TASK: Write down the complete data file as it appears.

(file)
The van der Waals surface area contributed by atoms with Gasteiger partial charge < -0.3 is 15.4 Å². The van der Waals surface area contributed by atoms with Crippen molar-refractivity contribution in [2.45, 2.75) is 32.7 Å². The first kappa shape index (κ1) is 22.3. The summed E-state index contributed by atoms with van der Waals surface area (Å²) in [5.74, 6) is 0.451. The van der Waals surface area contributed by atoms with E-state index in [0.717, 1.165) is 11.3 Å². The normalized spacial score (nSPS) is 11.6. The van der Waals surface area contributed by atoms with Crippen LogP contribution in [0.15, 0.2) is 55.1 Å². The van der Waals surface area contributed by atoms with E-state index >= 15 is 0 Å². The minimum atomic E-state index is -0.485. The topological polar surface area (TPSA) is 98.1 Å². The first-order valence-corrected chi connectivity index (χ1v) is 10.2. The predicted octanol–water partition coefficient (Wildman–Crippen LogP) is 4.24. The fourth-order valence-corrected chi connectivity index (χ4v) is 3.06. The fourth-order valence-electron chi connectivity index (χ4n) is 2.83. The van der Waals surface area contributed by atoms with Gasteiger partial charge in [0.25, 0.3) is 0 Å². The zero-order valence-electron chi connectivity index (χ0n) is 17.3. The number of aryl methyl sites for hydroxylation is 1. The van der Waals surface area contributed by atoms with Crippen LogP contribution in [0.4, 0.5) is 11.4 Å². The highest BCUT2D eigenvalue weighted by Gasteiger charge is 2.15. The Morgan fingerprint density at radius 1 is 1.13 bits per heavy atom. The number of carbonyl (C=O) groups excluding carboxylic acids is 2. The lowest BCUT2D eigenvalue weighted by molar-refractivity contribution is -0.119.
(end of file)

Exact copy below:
The van der Waals surface area contributed by atoms with Gasteiger partial charge < -0.3 is 15.4 Å². The van der Waals surface area contributed by atoms with Crippen molar-refractivity contribution in [2.45, 2.75) is 32.7 Å². The first kappa shape index (κ1) is 22.3. The summed E-state index contributed by atoms with van der Waals surface area (Å²) in [5.74, 6) is 0.451. The van der Waals surface area contributed by atoms with E-state index in [0.717, 1.165) is 11.3 Å². The normalized spacial score (nSPS) is 11.6. The van der Waals surface area contributed by atoms with Crippen LogP contribution in [0.15, 0.2) is 55.1 Å². The van der Waals surface area contributed by atoms with E-state index >= 15 is 0 Å². The minimum atomic E-state index is -0.485. The topological polar surface area (TPSA) is 98.1 Å². The first-order valence-corrected chi connectivity index (χ1v) is 10.2. The predicted octanol–water partition coefficient (Wildman–Crippen LogP) is 4.24. The fourth-order valence-corrected chi connectivity index (χ4v) is 3.06. The fourth-order valence-electron chi connectivity index (χ4n) is 2.83. The van der Waals surface area contributed by atoms with Gasteiger partial charge in [0.25, 0.3) is 0 Å². The zero-order valence-electron chi connectivity index (χ0n) is 17.3. The number of aryl methyl sites for hydroxylation is 1. The van der Waals surface area contributed by atoms with Crippen LogP contribution in [0.4, 0.5) is 11.4 Å². The highest BCUT2D eigenvalue weighted by Gasteiger charge is 2.15. The Morgan fingerprint density at radius 1 is 1.13 bits per heavy atom. The number of carbonyl (C=O) groups excluding carboxylic acids is 2. The lowest BCUT2D eigenvalue weighted by molar-refractivity contribution is -0.119.